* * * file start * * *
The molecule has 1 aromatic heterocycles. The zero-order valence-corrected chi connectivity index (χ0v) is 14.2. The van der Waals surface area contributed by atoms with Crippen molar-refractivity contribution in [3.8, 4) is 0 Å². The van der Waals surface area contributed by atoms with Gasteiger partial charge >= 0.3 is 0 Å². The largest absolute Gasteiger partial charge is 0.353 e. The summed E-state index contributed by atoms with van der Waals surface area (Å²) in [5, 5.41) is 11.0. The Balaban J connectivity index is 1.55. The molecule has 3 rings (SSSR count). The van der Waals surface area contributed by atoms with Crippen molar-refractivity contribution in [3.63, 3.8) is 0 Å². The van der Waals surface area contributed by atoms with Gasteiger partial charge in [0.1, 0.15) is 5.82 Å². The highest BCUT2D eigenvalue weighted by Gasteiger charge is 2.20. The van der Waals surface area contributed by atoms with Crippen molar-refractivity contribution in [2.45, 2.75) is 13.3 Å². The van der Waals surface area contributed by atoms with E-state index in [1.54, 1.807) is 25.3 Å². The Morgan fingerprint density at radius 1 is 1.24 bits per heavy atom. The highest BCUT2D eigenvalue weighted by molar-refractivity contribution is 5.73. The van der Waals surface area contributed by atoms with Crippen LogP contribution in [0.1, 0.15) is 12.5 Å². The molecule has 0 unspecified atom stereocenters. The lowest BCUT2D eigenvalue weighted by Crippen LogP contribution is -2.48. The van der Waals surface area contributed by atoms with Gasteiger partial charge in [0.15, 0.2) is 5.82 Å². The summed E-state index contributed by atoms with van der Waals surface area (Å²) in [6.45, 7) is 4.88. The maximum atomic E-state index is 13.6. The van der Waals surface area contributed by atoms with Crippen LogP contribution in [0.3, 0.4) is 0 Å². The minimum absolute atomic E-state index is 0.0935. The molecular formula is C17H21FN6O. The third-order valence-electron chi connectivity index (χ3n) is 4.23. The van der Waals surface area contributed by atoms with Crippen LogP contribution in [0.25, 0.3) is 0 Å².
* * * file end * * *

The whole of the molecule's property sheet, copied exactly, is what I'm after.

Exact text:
The molecule has 1 aromatic heterocycles. The zero-order valence-corrected chi connectivity index (χ0v) is 14.2. The van der Waals surface area contributed by atoms with Crippen molar-refractivity contribution in [3.8, 4) is 0 Å². The van der Waals surface area contributed by atoms with Gasteiger partial charge >= 0.3 is 0 Å². The largest absolute Gasteiger partial charge is 0.353 e. The summed E-state index contributed by atoms with van der Waals surface area (Å²) in [5, 5.41) is 11.0. The Balaban J connectivity index is 1.55. The molecule has 3 rings (SSSR count). The van der Waals surface area contributed by atoms with Crippen molar-refractivity contribution in [3.63, 3.8) is 0 Å². The van der Waals surface area contributed by atoms with Gasteiger partial charge in [0.1, 0.15) is 5.82 Å². The highest BCUT2D eigenvalue weighted by Gasteiger charge is 2.20. The van der Waals surface area contributed by atoms with Crippen molar-refractivity contribution in [2.45, 2.75) is 13.3 Å². The van der Waals surface area contributed by atoms with E-state index in [1.54, 1.807) is 25.3 Å². The Morgan fingerprint density at radius 1 is 1.24 bits per heavy atom. The highest BCUT2D eigenvalue weighted by molar-refractivity contribution is 5.73. The van der Waals surface area contributed by atoms with Crippen LogP contribution in [0.1, 0.15) is 12.5 Å². The molecule has 0 unspecified atom stereocenters. The lowest BCUT2D eigenvalue weighted by Crippen LogP contribution is -2.48. The van der Waals surface area contributed by atoms with Gasteiger partial charge in [0.15, 0.2) is 5.82 Å². The summed E-state index contributed by atoms with van der Waals surface area (Å²) in [6.45, 7) is 4.88. The maximum atomic E-state index is 13.6. The van der Waals surface area contributed by atoms with Crippen LogP contribution in [0.3, 0.4) is 0 Å². The minimum absolute atomic E-state index is 0.0935. The molecular formula is C17H21FN6O. The third-order valence-electron chi connectivity index (χ3n) is 4.23. The van der Waals surface area contributed by atoms with Crippen LogP contribution in [0.25, 0.3) is 0 Å².